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Deep in the Heart of the Rockies by Ed Quillen

Review by Ken Wright

Mountain Life – July 1998 – Colorado Central Magazine

Deep in the Heart of the Rockies: Selected Columns from The Denver Post 1985-98 by Ed Quillen
Foreward by Richard Lamm
Published in 1998 by Music Mountain Press
ISBN 0-965-612-67-8

ED QUILLEN isn’t exactly a voice crying in the wilderness; he’s more like that guy with a Camel straight in his hand, yelling from the sagging porch of the house down the street.

For those unfamiliar with Quillen, he has been a regular columnist for The Denver Post since 1986, writing from the once-rural and recently-gentrified mountain town of Salida, where he also publishes Colorado Central, a monthly magazine dedicated to the region’s small towns and rural life.

As any reader of his columns can tell you, Quillen doesn’t rest easily in any of the handy traditional political or philosophical categories. A registered Republican until 1993, he despises the Republican Party, but is also hard on Gov. Roy Romer (“who never met a growth he didn’t like”), and on Californians moving to Colorado.

He speaks kindly of Texans and chides no-growthers for pushing zoning laws. Although he’s in favor of government funding of mass transportation, he is against public funding for the arts. He despises the English Only movement, but is against the multi-cultural movement in schools. And he loathes water diverters of any type…

And so on and so on, as he sparks another Camel…

Deep in the Heart of the Rockies is a hefty dose of some of Quillen’s finer ravings, doled out in brief and unconnected doses perfect for the outhouse privy (where Quillen would prefer to be read, I’m sure), or the top of the water closet of a modernly mandated 3-gallon low-flow toilet (which he, of course, also gets around to poking fun at).

The brevity of Quillen’s shotgun-style attacks on the culture of the American West, and Colorado in particular, might be the biggest weakness of this book, but it must be remembered that these are columns, and as such they hang together remarkably well. They also lead ultimately to a coherent philosophy, one that might be called a “ruralist” view, or what Quillen himself calls the “marfie” lifestyle: Middle-Aged Rural Failure. He himself summarizes his philosophy as “one that promotes individual rights but strictly limits group rights (especially if that group is incorporated).”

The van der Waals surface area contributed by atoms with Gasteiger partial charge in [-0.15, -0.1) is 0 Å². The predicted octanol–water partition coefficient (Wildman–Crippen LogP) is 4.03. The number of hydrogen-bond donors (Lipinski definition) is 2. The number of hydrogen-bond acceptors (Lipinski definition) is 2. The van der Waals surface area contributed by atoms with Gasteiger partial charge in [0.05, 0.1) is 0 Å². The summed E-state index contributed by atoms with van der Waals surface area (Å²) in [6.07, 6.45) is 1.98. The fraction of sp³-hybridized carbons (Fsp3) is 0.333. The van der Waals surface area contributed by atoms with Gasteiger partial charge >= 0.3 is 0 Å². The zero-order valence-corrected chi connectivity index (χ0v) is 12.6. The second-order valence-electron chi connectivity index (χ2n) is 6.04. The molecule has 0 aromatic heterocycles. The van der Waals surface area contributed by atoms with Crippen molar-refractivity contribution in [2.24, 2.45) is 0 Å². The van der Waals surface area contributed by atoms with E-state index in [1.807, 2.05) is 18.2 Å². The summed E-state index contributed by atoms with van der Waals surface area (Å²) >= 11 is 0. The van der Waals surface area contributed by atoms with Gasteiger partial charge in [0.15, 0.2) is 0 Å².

YOU GET THE IDEA: There’s something here for everyone to both cheer and fear. He hates dishonest politicians from either party and hypocrisy from both big business and the environmental movement. He distrusts concentrations of power, either political or economic, including the police (“It isn’t the saying that if guns are outlawed, only outlaws will have guns,” he warns at one point. “It’s that if guns are outlawed, only cops will have guns.”). He also likes the impoverished, hard, rough-hewn rural life once offered in Colorado’s mountain towns, and believes freedom should include the freedom to be poor and irresponsible.

“Maybe the Meese Commission is right, and [porno] movies cause exploitation of women in an economy where working women get paid 64 percent as much as working men. Or perhaps pornography inspires a casual commercial attitude about sex in a society whose merchants use exposed skin to sell everything from blue jeans to computer software. Or maybe it leads to mindless violence in a nation that boasts an arsenal of 10,398 thermonuclear warheads.”

In pointing out cultural craziness, Quillen is brilliant — brilliant in the sense that he wields a brutally sharp mind, wit and pen and a spectacularly wide grasp of issues, facts and history (his mind must be like flypaper to odd bits of information) that he keeps shifting around to see what new shapes, trends, and perspectives appear. Then he rubs the salt of sharp humor and sharp-shooter sarcasm into the wounds he inflicts in the Achilles heels of people and groups he finds absurd and dangerous — PCers, English Only-ers, “Family” valuers, the real estate industry, and Republicans that have ruined what he considers to be his party, and one of his favorite punching bags, the War on Drugs.